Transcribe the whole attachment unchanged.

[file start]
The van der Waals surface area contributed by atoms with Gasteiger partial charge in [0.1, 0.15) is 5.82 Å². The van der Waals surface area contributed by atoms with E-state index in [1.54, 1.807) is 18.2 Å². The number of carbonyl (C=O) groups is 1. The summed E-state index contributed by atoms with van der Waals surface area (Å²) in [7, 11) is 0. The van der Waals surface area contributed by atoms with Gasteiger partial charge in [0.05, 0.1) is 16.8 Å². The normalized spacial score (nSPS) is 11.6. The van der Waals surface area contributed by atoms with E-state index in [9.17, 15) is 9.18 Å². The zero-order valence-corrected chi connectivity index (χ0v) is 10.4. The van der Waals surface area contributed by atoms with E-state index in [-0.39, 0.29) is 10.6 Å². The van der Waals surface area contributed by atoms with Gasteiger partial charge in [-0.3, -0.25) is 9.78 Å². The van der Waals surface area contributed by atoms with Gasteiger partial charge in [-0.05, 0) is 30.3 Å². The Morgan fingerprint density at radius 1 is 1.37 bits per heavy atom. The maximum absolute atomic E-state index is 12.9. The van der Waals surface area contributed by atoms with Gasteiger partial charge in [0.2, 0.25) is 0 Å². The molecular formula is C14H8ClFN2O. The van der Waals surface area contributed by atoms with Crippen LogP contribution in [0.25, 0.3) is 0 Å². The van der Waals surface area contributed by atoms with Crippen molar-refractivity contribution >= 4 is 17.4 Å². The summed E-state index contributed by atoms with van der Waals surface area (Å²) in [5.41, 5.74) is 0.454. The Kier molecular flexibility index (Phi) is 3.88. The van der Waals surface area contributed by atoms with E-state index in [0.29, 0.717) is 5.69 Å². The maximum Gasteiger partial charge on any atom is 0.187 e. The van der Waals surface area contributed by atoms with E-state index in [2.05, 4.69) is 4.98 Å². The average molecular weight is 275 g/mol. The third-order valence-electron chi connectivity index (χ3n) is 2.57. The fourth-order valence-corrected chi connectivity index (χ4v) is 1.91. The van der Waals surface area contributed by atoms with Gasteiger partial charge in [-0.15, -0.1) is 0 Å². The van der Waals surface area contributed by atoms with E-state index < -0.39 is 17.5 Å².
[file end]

The van der Waals surface area contributed by atoms with Gasteiger partial charge in [0.1, 0.15) is 5.82 Å². The van der Waals surface area contributed by atoms with E-state index in [1.54, 1.807) is 18.2 Å². The number of carbonyl (C=O) groups is 1. The summed E-state index contributed by atoms with van der Waals surface area (Å²) in [7, 11) is 0. The van der Waals surface area contributed by atoms with Gasteiger partial charge in [0.05, 0.1) is 16.8 Å². The normalized spacial score (nSPS) is 11.6. The van der Waals surface area contributed by atoms with E-state index in [9.17, 15) is 9.18 Å². The zero-order valence-corrected chi connectivity index (χ0v) is 10.4. The van der Waals surface area contributed by atoms with E-state index in [-0.39, 0.29) is 10.6 Å². The van der Waals surface area contributed by atoms with Gasteiger partial charge in [-0.3, -0.25) is 9.78 Å². The van der Waals surface area contributed by atoms with Gasteiger partial charge in [-0.05, 0) is 30.3 Å². The Morgan fingerprint density at radius 1 is 1.37 bits per heavy atom. The maximum absolute atomic E-state index is 12.9. The van der Waals surface area contributed by atoms with Gasteiger partial charge in [0.2, 0.25) is 0 Å². The molecular formula is C14H8ClFN2O. The van der Waals surface area contributed by atoms with Crippen LogP contribution in [0.25, 0.3) is 0 Å². The van der Waals surface area contributed by atoms with Crippen molar-refractivity contribution >= 4 is 17.4 Å². The summed E-state index contributed by atoms with van der Waals surface area (Å²) in [5.41, 5.74) is 0.454. The Kier molecular flexibility index (Phi) is 3.88. The van der Waals surface area contributed by atoms with E-state index in [0.29, 0.717) is 5.69 Å². The maximum Gasteiger partial charge on any atom is 0.187 e. The van der Waals surface area contributed by atoms with E-state index in [2.05, 4.69) is 4.98 Å². The average molecular weight is 275 g/mol. The third-order valence-electron chi connectivity index (χ3n) is 2.57. The fourth-order valence-corrected chi connectivity index (χ4v) is 1.91. The van der Waals surface area contributed by atoms with Gasteiger partial charge in [-0.15, -0.1) is 0 Å². The van der Waals surface area contributed by atoms with E-state index < -0.39 is 17.5 Å².